NATIONAL BUREAU OF ECONOMIC RESEARCH
NATIONAL BUREAU OF ECONOMIC RESEARCH

2016, No. 2

Understanding Changes in Healthy Life Spans

Although it has long been known that life expectancy at older ages is increasing, it is less clear whether people are living healthier as well as longer lives. While researchers who focus on disease prevalence find that people are spending more years living with disease, those who focus on disability reach the opposite conclusion. Even less is known about why these changes in healthy life span are occurring.

In Understanding the Improvement in Disability-Free Life Expectancy in the U.S. Elderly Population (NBER Working Paper No. 22306), researchers Michael Chernew, David Cutler, Kaushik Ghosh, and Mary Beth Landrum take up these issues.

The authors use disability as their measure of health. One reason to focus on disability rather than disease is that some chronic diseases can be effectively managed with medication or lifestyle changes; indeed, research suggests that disability conditional on disease has declined over time. Disability is defined here as having difficulty with any Activity of Daily Living or Instrumental Activity of Daily Living, which include functions such as walking and bathing (ADLs) and doing housework and managing money (IADLs).

The authors' first goal is to estimate changes over time in disabled and non-disabled life expectancy, which is the number of years a 65-year-old person can expect to live with and without any disability. To do so, the authors use data from Medicare Current Beneficiary Survey (MCBS) for two periods, 1991-94 and 2006-09. For each period, they estimate models that relate disability to age, sex, and time until death. They then use the results to predict the probability of disability for each individual and average these predictions by single year of age. Finally, they match these age-specific disability rates to life tables in 1992 and 2008 to estimate years of disabled and non-disabled life expectancy.

In 1992, total life expectancy at age 65 was 17.5 years. This was divided nearly evenly into an expected 8.9 years without disability and 8.6 years with disability. By 2008, total life expectancy had increased by 1.3 years, to 18.8 years. But disability-free life years increased by even more, 1.8 years, while disabled life years shrank by 0.5 years. Thus, whether one focuses on the number of years or on the share of remaining life expectancy, disability is being compressed into the period just before death.

A second key goal is to estimate the contribution of various diseases to the change in disabled and non-disabled life expectancy. Here the authors first estimate models for each period relating disability to the presence of various diseases, demographic characteristics, and time until death. The authors then replace the actual incidence of each disease and the estimated relationship between that disease and disability that existed in the earlier period with those from the later period and calculate the impact of this switch on life expectancy.

Changes in cardiovascular disease are responsible for nearly half of the overall increase in disability-free life expectancy over this 15-year period—0.85 of the 1.8 years. Reductions in the incidence of vision problems and in the probability of disability among cancer survivors are responsible for further increases of 0.28 and 0.23 years of disability-free life expectancy, respectively. By contrast, increases in the prevalence of diabetes and in both the incidence and disabling impact of central nervous system diseases such as Alzheimers and Parkinsons have reduced disability-free life expectancy.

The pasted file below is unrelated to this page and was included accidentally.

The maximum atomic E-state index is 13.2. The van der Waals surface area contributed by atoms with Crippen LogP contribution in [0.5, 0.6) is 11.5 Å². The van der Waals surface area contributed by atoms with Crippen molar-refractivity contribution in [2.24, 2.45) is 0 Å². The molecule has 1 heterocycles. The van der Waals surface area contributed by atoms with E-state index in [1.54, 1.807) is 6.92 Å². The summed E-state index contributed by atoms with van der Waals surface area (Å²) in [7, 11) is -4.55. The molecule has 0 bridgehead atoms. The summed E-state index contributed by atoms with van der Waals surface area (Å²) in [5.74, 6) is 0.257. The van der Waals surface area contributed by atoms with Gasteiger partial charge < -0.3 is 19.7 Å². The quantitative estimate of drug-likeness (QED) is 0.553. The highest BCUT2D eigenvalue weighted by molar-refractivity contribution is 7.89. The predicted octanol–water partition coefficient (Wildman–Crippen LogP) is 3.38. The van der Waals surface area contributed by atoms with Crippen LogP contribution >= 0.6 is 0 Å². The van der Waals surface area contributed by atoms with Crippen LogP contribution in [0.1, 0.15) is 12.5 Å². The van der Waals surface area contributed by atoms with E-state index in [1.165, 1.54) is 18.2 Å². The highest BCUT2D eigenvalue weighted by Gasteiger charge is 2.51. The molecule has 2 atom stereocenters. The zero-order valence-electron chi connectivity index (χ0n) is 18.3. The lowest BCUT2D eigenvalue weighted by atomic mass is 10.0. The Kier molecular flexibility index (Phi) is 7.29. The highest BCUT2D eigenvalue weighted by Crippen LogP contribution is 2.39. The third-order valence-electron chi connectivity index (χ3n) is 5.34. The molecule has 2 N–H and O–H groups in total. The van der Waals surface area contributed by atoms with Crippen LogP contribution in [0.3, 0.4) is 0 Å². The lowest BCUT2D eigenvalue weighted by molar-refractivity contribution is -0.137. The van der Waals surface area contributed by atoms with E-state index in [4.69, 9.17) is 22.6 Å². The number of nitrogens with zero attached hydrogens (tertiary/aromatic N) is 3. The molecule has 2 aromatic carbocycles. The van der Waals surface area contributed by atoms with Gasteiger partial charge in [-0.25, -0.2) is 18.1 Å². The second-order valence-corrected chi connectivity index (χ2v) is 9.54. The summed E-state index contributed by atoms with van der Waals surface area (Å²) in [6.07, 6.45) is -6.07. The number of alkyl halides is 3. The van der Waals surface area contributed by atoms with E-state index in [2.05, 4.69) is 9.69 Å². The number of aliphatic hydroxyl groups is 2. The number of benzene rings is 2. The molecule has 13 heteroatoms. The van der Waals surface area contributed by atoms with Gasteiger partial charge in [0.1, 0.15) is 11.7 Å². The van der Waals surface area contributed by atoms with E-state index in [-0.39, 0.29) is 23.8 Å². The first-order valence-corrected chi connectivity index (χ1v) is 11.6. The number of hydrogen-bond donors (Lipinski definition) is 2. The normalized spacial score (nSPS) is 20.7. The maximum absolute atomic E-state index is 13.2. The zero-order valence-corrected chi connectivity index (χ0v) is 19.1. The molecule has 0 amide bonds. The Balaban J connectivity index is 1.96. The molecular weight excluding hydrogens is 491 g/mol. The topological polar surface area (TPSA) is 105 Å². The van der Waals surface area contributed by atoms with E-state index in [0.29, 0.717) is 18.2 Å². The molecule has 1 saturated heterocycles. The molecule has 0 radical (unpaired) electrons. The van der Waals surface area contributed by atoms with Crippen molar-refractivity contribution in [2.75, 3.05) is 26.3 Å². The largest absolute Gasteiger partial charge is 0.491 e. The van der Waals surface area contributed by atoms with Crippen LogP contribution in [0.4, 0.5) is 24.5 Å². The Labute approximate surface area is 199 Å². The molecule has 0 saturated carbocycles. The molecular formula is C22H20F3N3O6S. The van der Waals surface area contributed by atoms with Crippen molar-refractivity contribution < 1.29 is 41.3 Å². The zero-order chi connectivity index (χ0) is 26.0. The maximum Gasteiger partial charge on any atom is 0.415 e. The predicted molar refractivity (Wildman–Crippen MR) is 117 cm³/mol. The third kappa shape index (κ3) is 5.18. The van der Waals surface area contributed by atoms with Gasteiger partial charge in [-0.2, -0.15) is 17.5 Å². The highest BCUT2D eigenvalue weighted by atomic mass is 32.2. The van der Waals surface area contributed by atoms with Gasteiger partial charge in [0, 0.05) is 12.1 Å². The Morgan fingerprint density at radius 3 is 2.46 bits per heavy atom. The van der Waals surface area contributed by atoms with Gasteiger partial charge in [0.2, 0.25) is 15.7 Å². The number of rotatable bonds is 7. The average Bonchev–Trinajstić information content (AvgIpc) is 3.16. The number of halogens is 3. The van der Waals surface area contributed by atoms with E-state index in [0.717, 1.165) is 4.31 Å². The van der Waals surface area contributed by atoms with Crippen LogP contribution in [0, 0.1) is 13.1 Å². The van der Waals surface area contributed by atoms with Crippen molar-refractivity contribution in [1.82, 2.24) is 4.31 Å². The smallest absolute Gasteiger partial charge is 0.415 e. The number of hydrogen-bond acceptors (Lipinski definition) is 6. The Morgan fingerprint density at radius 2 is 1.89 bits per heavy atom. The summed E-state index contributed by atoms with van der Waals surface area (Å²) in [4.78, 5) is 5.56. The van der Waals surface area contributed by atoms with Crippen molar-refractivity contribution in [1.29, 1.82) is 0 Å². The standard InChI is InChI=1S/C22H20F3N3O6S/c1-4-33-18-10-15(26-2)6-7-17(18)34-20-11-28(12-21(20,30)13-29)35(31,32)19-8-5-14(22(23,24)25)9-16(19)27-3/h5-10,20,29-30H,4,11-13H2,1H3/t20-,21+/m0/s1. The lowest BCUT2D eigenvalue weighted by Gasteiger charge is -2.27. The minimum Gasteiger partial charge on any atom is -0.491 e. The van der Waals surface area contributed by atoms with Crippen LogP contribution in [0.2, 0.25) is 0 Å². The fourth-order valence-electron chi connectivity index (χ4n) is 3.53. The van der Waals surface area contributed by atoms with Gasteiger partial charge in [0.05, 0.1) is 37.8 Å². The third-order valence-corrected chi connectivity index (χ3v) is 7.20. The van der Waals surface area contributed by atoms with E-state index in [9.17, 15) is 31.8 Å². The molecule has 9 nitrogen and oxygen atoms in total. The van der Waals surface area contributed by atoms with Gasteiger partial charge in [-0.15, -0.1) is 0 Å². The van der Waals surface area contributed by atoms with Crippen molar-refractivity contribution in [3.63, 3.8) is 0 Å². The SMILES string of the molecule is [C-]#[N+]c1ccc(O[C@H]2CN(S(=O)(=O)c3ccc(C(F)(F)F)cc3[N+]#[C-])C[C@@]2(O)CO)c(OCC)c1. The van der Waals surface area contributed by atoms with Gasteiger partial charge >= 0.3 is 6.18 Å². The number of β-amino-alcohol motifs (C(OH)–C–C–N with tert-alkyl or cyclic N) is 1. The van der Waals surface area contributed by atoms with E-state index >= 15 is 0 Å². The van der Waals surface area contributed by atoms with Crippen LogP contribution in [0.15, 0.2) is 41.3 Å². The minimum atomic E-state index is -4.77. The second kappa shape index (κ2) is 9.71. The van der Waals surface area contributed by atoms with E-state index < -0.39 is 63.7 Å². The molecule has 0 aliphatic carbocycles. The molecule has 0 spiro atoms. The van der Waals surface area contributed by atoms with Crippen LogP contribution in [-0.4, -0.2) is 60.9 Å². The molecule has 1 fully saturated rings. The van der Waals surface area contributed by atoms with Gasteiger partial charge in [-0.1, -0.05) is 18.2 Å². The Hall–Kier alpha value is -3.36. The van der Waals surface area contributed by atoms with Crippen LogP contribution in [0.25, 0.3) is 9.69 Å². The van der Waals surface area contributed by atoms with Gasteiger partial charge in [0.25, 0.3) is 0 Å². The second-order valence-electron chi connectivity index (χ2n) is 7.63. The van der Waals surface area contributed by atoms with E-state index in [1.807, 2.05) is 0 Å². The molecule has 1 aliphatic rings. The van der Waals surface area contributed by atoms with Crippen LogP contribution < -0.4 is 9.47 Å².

A final central question is how much of the rise in disability-free life expectancy can be explained by increases in the use and efficacy of medical treatments. The authors focus on cardiovascular disease and vision problems, the two conditions that contributed the most to the overall increase. It is particularly challenging to estimate the impact of treatment on outcomes because treatment is non-random, with those patients who are sicker being more likely to receive medical care. To surmount this difficulty for cardiovascular disease, the authors use a well-established model that estimates the contribution of treatments and risk factors to mortality, along with data on changes in the use of medical treatment and risk factors over time. For vision problems, the authors estimate models relating disability to the use of cataract surgery.

Describing these results as more speculative, the authors conclude that roughly half of the mortality reduction from cardiovascular disease results from improved medical treatments, which translates into about 0.26 years, or 15 percent, of the overall increase in disability-free life expectancy. For vision problems, they estimate that one-quarter of the reduction in disability due to vision problems is due to greater use of cataract surgery, which equates to about 0.08 years, or 5 percent, of the increase in non-disabled life.

The authors note that one limitation of their study is that their data do not allow them to explore the role of mental health and musculoskeletal issues, which have been shown to be important contributors to disability. Recent work has also highlighted a slowdown or reversal in health gains among the near elderly as well as the concentration of health gains among those with high socioeconomic status. Further work exploring all of these issues would greatly inform our understanding of how healthy life spans are evolving for the elderly.


The authors acknowledge funding from the National Institute on Aging (P01 AG005842) and Pfizer. At least one coauthor has dis-closed a financial relationship of potential relevance for this research. Further information is available at http://www.nber.org/papers/w22306.ack

 
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